Changes: None.

General

In making awards under this grant program, the Assistant Secretary may take into consideration the geographic distribution of the projects in addition to the rank order of applicants.

Contingent upon the availability of funds, the Assistant Secretary may make additional awards in FY 2002 from the rank-ordered list of nonfunded applications from this competition.

Definitions

1. “High-risk drinking” is defined as those situations that may involve but not be limited to: Binge drinking (commonly defined as five or more drinks on any one occasion); underage drinking; drinking and driving; drinking in conjunction with situations when one's condition is already impaired by another cause, such as depression or emotional stress; or combining alcohol and medications, such as tranquilizers, sedatives, and antihistamines.

2. “Specific student populations” can include but not be limited to student athletes, members of fraternities and sororities, students attending two-year institutions of higher education, and first-year students.

Priorities

Under 34 CFR 75.105(c)(3) and the Safe and Drug-Free Schools and Communities Act of 1994, the Assistant Secretary gives an absolute preference to applications that meet either of the following priorities, and funds under this competition only those applications that meet either of the following absolute priorities:

Absolute Priority #1—Develop or Enhance, Implement, and Evaluate Campus- and/or Community-Based Strategies to Prevent High-Risk Drinking Among College Students

Under this priority, applicants are required to:

(1) Identify a specific student population to be served by the grant and provide a justification for its selection;

(2) Provide evidence that a needs assessment has been conducted on campus to document prevalence rates Start Printed Page 82225related to high-risk drinking by the population selected;

(3) Set measurable goals and objectives for the proposed project and provide a description of how progress toward achieving goals will be measured annually;

(4) Design and implement prevention strategies, using student input and participation, that research has shown to be effective in preventing high-risk drinking by the target population;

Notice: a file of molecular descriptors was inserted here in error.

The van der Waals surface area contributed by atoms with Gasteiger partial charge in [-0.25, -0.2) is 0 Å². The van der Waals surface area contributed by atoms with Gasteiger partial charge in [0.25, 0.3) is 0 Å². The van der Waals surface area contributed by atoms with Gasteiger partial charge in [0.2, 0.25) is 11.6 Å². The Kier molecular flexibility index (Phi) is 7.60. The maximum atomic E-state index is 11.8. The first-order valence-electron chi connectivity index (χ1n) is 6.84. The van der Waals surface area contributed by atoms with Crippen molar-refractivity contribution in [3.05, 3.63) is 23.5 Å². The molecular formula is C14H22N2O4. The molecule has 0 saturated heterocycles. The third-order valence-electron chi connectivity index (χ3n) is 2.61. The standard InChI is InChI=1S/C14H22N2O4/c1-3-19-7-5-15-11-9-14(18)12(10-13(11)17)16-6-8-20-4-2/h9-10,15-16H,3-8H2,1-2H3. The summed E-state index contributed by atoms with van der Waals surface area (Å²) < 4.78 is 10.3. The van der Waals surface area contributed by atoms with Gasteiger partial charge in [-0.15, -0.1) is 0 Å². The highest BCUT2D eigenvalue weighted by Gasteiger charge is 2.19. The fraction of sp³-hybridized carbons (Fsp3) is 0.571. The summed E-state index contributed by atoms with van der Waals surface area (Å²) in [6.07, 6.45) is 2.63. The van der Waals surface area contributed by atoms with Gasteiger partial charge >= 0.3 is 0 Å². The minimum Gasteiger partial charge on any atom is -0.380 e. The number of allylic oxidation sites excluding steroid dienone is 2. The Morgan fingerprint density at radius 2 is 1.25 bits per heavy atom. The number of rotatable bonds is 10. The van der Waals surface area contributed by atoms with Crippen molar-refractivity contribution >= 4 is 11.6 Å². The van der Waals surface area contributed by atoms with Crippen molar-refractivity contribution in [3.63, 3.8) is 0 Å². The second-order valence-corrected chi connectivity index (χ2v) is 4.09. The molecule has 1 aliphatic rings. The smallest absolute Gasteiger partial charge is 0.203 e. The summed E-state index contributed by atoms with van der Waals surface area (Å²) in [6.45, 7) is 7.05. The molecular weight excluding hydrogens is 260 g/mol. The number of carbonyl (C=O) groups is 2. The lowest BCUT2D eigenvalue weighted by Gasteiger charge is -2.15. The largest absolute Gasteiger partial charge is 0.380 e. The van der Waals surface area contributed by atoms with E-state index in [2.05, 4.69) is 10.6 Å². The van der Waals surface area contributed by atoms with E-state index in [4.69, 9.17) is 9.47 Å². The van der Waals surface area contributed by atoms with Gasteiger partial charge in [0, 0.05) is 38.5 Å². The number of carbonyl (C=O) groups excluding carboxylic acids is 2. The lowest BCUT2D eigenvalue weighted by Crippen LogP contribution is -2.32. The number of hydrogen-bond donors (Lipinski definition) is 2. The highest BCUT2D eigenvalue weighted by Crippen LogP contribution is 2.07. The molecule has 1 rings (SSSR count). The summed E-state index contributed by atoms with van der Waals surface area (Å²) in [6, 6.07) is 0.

(5) Use a qualified evaluator to design and implement an evaluation of the project using outcomes-based (summative) performance indicators related to behavioral change and process (formative) measures that assess and document the strategies used; and

(6) Demonstrate the ability to start the project within 60 days after receiving Federal funding in order to maximize the time available to show impact within the grant period.

Absolute Priority #2—Develop or Enhance, Implement, and Evaluate Campus- and/or Community-Based Strategies to Prevent High-Risk Drinking Among College Students

Under this priority, applicants are required to:

(1) Identify a specific student population to be served by the grant and provide a justification for its selection;

(2) Provide evidence that a needs assessment has been conducted on campus to document prevalence rates related to violent behavior;

(3) Set measurable goals and objectives for the proposed project and provide a description of how progress toward achieving goals will be measured annually;

(4) Design and implement prevention strategies, using student input and participation, that research has shown to be effective in preventing violent behavior among college students;

(5) Use a qualified evaluator to design and implement an evaluation of the project using outcomes-based (summative) performance indicators related to behavioral change and process (formative) measures that assess and document the strategies used; and

(6) Demonstrate the ability to start the project within 60 days after receiving Federal funding in order to maximize the time available to show impact within the grant period.

Selection Criteria

The Assistant Secretary uses the following selection criteria to evaluate applications for new grants under this competition. The maximum score for all of these criteria is 100 points. The maximum score for each criterion or factor under that criterion is indicated in parentheses.

(1) Need for project. (15 points)

In determining the need for the proposed project, the following factors are considered:

(a) The magnitude or severity of the problem to be addressed by the proposed project. (10 points)

(b) The extent to which specific gaps or weaknesses in services, infrastructure, or opportunities have been identified and will be addressed by the proposed project, including the nature and magnitude of those gaps or weaknesses. (5 points)

(2) Significance. (20 points)

In determining the significance of the proposed project, the following factors are considered: